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Published: Thursday, 5/5/2011

Retailers report strong April, helped by late Easter; worries grow over rising gas prices

BY ANNE D'INNOCENZIO
AP RETAIL WRITER

NEW YORK — Retailers reported strong April sales that were helped by a late Easter, extending strong spending momentum since late last year.

However, some stores are starting to warn that shoppers are facing increasing pressure from high gas prices.

As merchants report their results Thursday, a diverse group, including Costco Wholesale Corp., Victoria's Secret's parent company and teen retailer The Buckle posted surging revenue and beat Wall Street expectations.

"The Easter bunny delivered the goods. It showed that the consumer was resilient and sales were better than expected despite some growing headwinds," said Ken Perkins, president of RetailMetrics LLC, a research firm. But he added, "We are beginning to see the leading edge of consumers starting to pull back."

Target Corp. reported a gain below internal expectations and said its shoppers face increasing pressure on their household budgets.

Stage Stores Inc., a moderate-price department store chain, reported solid gains but President and CEO Andy Hall noted that "rising gas prices made for a more cautious consumer."

The figures are based on revenue at stores open at least a year. That is considered a key indicator of a retailer's health because it excludes results from stores opened or closed during the year

Last week, Mike Duke, CEO of Wal-Mart Stores Inc., said it's already seeing higher gas prices having an impact on shoppers, who are cutting back on discretionary items as its spending power is eroded. It said it's seeing its customers consolidate shopping trips, though they're spending more on each excursion. The world's largest retailer no longer reports the key revenue measure on a monthly basis.

Retailers were expected to report surging gains as a late Easter, which fell on April 24, three weeks later than last year, helped last month's sales while hurting March sales.

Analysts study the two months combined to give an accurate reading of consumer spending for what retailers call the spring season. In May, merchants start shipping summer goods to stores.

Gasoline has increased for 43 days straight, hitting a national average of $3.982 per gallon on Wednesday, according to AAA, Wright Express and Oil Price Information Service. Pump prices have risen 91 cents per gallon since the beginning of the year. A gallon of regular now costs more than $4 in 13 states and Washington, D.C.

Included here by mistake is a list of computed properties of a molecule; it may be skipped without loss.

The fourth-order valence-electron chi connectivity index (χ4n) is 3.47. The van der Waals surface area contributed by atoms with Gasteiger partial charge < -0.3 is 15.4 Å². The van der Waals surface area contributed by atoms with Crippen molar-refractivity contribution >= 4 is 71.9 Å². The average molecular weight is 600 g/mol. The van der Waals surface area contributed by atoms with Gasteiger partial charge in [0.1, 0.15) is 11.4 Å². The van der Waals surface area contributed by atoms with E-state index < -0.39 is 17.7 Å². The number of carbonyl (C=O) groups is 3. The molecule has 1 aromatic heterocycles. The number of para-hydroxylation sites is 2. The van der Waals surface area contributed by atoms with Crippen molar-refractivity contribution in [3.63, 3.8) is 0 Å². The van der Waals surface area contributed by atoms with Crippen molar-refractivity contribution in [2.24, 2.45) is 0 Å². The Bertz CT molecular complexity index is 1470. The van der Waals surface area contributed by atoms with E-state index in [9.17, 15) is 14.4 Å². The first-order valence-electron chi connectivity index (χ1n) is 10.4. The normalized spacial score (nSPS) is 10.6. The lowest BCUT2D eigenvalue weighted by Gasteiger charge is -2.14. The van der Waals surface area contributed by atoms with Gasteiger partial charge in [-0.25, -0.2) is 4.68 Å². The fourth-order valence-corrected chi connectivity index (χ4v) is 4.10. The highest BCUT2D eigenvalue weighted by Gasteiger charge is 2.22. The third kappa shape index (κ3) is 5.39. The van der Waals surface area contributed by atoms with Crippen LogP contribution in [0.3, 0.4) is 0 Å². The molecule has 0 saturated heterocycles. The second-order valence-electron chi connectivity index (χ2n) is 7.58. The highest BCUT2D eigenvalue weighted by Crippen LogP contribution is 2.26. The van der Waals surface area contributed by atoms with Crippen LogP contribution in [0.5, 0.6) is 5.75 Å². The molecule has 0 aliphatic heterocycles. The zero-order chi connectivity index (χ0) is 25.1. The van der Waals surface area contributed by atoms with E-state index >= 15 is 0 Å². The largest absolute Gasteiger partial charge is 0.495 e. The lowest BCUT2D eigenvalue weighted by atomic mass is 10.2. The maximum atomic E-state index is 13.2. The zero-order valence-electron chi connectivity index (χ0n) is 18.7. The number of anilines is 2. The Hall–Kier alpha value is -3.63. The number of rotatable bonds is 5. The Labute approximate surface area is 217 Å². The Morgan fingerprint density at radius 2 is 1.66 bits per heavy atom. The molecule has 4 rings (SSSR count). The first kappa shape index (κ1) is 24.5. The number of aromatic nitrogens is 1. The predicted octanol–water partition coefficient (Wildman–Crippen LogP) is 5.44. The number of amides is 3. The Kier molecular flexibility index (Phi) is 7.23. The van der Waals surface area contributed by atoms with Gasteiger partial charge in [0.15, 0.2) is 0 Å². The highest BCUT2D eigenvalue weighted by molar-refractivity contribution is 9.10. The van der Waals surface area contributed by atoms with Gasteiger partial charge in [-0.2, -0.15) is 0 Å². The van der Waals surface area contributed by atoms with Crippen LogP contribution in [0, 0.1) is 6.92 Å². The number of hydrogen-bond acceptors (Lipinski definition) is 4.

Shoppers are also seeing prices of food like dairy and meat rise. Clothing stores are expected to pass on higher prices to shoppers starting this summer, though cotton shirts and underwear are already more expensive.

Rising unemployment applications and other weak economic data this week have prompted some analysts to fear that higher fuel prices may be causing employers to slow hiring.

And a troubling sign for consumers and the overall economy came from a government report Thursday that showed the number of people applying for unemployment benefits surged last week to the highest level in eight months.

The Labor Department said Thursday that applications rose 43,000 to 474,000 in the week ended April 30. Weekly applications peaked during the recession at 659,0000. The government is set to report its April jobs report on Friday.

In recent weeks, Kohl's and other major department store have cut their orders for fall as they worry they may face price resistance from shoppers.

Costco's revenue at stores open at least a year climbed 12 percent in April. Analysts surveyed by Thomson Reuters predicted an 8.9 percent increase. Removing the impact of higher gas prices and strengthening foreign currencies, revenue at stores open at least a year gained 7 percent in April. The U.S. recorded a 6 percent gain while international results climbed 10 percent

Target, which sells mostly discretionary items like stylish home furnishings and clothing, reported a 13.1 percent increase in revenue at stores opened at least a year. Analysts had expected a 13.2 percent. The gain, however, was below the discounter's own internal target which called for an increase in the mid-teens.

Gregg Steinhafel, chairman, president and CEO of Target, said low prices are becoming more important as shoppers face "increasing pressure on their household budgets due to higher energy costs and increasing prices of food, apparel and home merchandise."

Limited Brands Inc., which operates Victoria's Secret and Bath&Body Works, raised its earnings outlook Thursday and said revenue grew 20 percent in April at stores open at least a year. The figure was much better than the 12 percent increase analysts had predicted.



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